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Bill Funding Purchasing Pools for Risky-to-Insure Individuals Costs $355 Million, CBO Says

February 23, 2005—A bill approved by the Senate Health, Education, Labor and Pensions Committee that would extend funding for state pools that sell health coverage to risky-to-insure individuals would cost $355 million in 2005–2010, the Congressional Budget Office said in a new estimate.

The bill (S 288)—the State High Risk Pool Funding Extension Act of 2005—would cost $14 million in 2005, it added.

States created the insurance pools to offer coverage to people who can't find health benefits in the commercial marketplace because they have costly illnesses. Policies sold through the pools are very expensive and may exclude payment for certain types of care but offer coverage to the otherwise uninsurable.

The bill would reauthorize the grant program, extending funding for seed grants through 2006 and for operational grants through 2009. Under an authorization that ended in 2004, HHS granted seed money to interested states to create the pools and issued separate operational grants to cover losses from running them.

The bill would appropriate sums greater than the $355 million CBO estimate, providing for $375 million in operational grants and $15 million in 2005 and 2006 for seed grants. CBO predicts that direct spending for seed grants would total $5 million over the five-year period.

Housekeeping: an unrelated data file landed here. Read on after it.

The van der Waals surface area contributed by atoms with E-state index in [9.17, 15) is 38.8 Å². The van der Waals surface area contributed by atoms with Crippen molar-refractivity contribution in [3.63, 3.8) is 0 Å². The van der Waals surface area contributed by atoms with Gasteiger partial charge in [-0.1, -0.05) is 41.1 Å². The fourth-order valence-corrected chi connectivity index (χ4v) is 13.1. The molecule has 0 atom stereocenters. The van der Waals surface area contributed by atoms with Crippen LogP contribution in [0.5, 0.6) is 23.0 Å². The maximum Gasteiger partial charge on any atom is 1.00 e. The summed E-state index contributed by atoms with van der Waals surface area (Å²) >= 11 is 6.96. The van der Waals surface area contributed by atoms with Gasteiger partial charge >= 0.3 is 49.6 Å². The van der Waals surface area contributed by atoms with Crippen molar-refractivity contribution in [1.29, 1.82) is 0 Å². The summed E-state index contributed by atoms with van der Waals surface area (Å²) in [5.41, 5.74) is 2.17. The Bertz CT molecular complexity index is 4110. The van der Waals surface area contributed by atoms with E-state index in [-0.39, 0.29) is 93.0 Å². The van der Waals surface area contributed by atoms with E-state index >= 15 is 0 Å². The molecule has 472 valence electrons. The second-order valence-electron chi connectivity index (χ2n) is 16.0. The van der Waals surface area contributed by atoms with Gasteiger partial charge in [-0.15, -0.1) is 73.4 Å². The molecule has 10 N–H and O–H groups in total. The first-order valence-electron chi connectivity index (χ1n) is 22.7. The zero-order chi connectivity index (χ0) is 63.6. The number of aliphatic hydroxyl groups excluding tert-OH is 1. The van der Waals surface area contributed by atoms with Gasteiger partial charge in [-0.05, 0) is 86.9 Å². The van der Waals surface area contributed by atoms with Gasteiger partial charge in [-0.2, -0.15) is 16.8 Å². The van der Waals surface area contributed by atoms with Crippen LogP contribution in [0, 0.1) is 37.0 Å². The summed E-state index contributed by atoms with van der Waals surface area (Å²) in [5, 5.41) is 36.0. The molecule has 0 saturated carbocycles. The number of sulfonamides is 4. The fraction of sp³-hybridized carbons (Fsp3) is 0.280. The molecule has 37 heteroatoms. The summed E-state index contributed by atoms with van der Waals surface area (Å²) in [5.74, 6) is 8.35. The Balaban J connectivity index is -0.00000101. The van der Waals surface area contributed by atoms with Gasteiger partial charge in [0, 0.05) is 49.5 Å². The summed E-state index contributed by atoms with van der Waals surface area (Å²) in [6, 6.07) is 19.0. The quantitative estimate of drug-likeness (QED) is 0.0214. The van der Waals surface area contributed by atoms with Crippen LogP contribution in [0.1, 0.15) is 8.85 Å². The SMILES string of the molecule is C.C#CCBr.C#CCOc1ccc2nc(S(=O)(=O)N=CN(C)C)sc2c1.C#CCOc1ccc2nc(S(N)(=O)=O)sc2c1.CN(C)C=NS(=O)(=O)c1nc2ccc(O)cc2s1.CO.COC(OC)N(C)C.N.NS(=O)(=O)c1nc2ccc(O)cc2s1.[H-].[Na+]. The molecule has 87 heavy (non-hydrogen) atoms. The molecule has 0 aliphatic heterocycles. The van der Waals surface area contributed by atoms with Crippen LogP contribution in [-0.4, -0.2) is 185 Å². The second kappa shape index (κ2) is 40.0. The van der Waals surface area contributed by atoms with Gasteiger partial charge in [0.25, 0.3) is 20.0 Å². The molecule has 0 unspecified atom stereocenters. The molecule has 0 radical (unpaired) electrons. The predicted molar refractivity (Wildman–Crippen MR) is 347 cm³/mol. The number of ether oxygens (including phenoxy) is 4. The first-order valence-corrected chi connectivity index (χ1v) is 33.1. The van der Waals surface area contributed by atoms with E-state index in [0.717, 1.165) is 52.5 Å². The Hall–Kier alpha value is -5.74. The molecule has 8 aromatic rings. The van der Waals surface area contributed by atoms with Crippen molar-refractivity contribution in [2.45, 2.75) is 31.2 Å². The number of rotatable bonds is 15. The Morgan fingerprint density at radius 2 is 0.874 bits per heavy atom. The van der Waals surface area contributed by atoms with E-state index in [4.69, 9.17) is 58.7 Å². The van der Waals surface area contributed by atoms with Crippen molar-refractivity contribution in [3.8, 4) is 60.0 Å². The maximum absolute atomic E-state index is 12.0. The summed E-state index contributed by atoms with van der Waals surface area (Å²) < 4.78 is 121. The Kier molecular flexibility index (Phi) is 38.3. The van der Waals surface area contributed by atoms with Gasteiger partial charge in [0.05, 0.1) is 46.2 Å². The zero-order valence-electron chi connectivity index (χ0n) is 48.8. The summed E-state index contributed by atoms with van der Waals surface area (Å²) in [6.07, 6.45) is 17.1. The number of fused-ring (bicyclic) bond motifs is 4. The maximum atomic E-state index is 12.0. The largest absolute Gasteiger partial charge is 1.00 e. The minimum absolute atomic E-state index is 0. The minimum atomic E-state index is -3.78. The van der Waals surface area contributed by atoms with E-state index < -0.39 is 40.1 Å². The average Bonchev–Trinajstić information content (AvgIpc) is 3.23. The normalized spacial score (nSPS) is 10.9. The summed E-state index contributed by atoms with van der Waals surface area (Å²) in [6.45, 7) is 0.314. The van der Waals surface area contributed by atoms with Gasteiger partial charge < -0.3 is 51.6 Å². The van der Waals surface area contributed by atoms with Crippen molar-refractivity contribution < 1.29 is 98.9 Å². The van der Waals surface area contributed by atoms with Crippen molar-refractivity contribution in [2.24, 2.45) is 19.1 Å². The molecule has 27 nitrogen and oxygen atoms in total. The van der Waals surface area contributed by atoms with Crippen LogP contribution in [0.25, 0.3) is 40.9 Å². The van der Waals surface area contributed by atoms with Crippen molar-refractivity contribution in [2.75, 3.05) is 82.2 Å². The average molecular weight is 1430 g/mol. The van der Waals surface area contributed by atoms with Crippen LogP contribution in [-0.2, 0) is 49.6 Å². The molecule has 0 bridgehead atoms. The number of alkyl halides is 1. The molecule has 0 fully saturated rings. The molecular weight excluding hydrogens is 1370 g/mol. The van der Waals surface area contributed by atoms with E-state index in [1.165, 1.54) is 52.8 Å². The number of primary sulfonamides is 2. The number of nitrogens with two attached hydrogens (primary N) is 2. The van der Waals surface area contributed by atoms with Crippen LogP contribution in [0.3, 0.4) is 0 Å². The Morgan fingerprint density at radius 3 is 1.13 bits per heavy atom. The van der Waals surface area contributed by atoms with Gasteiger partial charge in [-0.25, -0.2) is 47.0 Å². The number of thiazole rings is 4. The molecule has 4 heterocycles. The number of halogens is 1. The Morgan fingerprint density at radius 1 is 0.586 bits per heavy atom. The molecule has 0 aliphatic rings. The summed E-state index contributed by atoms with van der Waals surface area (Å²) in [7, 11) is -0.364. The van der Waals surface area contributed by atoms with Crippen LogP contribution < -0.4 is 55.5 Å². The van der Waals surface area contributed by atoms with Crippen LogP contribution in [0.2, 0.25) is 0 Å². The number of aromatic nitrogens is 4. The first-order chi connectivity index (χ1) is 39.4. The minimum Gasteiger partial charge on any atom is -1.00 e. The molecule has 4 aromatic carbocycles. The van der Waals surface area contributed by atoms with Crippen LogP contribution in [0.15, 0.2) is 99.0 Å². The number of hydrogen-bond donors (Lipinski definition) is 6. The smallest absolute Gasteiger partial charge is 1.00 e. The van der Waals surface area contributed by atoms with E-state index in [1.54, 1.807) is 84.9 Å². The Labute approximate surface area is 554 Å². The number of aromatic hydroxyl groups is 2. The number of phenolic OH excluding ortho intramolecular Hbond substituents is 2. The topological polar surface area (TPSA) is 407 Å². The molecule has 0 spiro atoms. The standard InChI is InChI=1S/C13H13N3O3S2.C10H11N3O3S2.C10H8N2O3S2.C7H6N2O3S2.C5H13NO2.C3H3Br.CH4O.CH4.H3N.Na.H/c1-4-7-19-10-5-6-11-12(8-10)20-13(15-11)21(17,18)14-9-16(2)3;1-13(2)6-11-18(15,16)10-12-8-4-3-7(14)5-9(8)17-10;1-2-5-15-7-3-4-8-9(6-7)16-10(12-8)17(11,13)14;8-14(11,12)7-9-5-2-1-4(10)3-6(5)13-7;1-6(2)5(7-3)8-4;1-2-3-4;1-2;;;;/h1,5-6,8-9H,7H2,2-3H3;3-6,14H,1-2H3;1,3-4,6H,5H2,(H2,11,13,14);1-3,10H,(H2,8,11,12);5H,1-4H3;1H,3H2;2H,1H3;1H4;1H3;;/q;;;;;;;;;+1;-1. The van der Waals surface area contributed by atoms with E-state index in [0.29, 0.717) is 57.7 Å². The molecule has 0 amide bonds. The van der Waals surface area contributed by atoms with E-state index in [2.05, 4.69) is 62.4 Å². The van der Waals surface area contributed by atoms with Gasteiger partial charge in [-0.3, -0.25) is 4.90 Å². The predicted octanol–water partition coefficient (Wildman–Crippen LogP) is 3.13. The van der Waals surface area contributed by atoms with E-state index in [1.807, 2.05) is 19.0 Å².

Changes to the Grant Program
The bill makes several changes in the grant program. Grants have been based on the number of uninsured residents in a state. Under the bill, the formula would be modified to give half the funds to eligible states equally, one-quarter based on the number of uninsured residents in a state, and one-quarter on the number of enrollees in its risk pool.

The bill also would eliminate the requirement that states match the amount of federal grants given to operate the pools. In another change, some of the operational grant money would have to be spent by states on premium subsidies for people with low incomes, added benefits, or an increase in the number of uninsured people qualifying for the pools. Unspent funds for these "supplemental benefits" would be distributed to other pools with operating losses.

Changes created by the bill would increase grants to smaller states like New Hampshire, home state of the measure's Senate Republican champion last year, Judd Gregg.
Joe Barton, R-Texas, chairman of the Energy and Commerce Committee has expressed interest in moving reauthorization legislation in the House.

It's unclear how the bill's price tag will affect its prospects, although it appears to have the advantage of influential sponsorship in both chambers.

The pools provide coverage to only a tiny fraction of the nation's 45 million uninsured. Together, the nation's 32 state high-risk pools cover about 200,000 people, said Karen Pollitz, a professor at Georgetown University's Institute for Health Care Research and Policy.

The federal grants cover only a portion of the cost of running the pools, which she said cumulatively run losses totaling about $500 million per year. Of the 32 pools, 13 did not qualify for grants under the expired grant program. Three of the 13 were too new to qualify.

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